Survival in extreme environments - on current knowledge of adaptations in tardigrades

Nadia Møbjerg, Kenneth Halberg, Aslak Jørgensen, Dennis Persson, Morten Bjørn, Hans Ramløv, R.M. Kristensen

    Publikation: Bidrag til tidsskriftReviewpeer review


    Tardigrades are microscopic animals found worldwide in aquatic as well as
    terrestrial ecosystems. They belong to the invertebrate superclade Ecdysozoa,
    as do the two major invertebrate model organisms: Caenorhabditis elegans
    and Drosophila melanogaster. We present a brief description of the tardigrades
    and highlight species that are currently used as models for physiological
    and molecular investigations. Tardigrades are uniquely adapted to a
    range of environmental extremes. Cryptobiosis, currently referred to as a
    reversible ametabolic state induced by e.g. desiccation, is common especially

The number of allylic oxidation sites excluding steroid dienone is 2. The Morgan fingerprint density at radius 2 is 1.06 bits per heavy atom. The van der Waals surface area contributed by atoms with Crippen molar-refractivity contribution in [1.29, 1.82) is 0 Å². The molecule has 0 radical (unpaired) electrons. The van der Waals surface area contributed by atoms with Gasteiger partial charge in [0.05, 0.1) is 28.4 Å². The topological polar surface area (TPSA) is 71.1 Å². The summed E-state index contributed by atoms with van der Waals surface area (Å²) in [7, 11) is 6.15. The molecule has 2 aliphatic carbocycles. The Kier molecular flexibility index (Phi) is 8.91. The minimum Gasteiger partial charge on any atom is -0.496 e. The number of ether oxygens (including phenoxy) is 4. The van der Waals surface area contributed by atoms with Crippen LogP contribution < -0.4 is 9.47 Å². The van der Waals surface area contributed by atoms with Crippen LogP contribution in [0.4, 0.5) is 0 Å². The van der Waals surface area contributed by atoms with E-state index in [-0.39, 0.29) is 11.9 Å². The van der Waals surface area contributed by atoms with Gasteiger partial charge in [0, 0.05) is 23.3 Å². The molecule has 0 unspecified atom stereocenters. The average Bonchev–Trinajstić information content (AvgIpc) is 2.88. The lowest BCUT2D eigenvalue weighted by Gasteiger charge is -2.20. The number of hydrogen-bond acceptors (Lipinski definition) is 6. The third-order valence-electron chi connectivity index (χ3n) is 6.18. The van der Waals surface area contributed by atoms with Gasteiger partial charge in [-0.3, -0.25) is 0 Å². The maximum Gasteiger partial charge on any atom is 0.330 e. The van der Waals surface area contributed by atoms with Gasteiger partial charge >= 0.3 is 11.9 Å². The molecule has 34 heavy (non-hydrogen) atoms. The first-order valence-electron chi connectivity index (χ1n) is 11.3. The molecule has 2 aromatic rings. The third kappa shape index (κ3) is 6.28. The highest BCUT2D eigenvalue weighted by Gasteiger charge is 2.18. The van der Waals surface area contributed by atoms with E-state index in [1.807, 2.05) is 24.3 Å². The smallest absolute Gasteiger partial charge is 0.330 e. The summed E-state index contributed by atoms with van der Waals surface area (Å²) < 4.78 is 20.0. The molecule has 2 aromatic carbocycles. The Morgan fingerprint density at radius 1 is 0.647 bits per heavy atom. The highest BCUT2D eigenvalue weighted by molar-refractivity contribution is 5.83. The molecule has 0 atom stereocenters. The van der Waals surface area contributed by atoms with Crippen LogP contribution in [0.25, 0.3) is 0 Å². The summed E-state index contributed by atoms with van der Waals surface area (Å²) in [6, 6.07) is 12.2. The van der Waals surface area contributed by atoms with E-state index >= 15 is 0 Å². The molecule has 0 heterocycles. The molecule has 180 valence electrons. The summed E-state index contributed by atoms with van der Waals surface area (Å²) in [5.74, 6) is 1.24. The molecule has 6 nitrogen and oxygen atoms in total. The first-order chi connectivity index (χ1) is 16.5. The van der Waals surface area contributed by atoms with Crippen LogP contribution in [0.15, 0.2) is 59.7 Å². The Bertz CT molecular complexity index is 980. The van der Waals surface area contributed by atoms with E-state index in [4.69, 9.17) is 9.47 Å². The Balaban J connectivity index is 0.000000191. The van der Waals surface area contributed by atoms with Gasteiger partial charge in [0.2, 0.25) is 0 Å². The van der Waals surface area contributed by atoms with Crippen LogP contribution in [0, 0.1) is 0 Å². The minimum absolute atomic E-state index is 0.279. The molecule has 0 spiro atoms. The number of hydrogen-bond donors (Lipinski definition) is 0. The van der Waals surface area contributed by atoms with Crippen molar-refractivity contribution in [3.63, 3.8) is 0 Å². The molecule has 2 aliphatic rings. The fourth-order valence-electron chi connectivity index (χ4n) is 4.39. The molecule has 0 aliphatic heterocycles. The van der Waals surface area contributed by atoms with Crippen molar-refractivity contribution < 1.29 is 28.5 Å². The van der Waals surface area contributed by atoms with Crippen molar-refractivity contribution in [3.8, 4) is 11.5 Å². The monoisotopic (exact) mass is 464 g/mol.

among limno-terrestrial species. It has been shown that the entry and exit of
    cryptobiosis may involve synthesis of bioprotectants in the form of selective
    carbohydrates and proteins as well as high levels of antioxidant enzymes and
    other free radical scavengers. However, at present a general scheme of
    mechanisms explaining this phenomenon is lacking. Importantly, recent
    research has shown that tardigrades even in their active states may be extremely
    tolerant to environmental stress, handling extreme levels of ionizing
    radiation, large fluctuation in external salinity and avoiding freezing by
    supercooling to below )20 C, presumably relying on efficient DNA repair
    mechanisms and osmoregulation. This review summarizes the current
    knowledge on adaptations found among tardigrades, and presents new data
    on tardigrade cell numbers and osmoregulation.
    TidsskriftActa Physiologica (Print)
    Udgave nummer3
    Sider (fra-til)409-420
    Antal sider12
    StatusUdgivet - 2011

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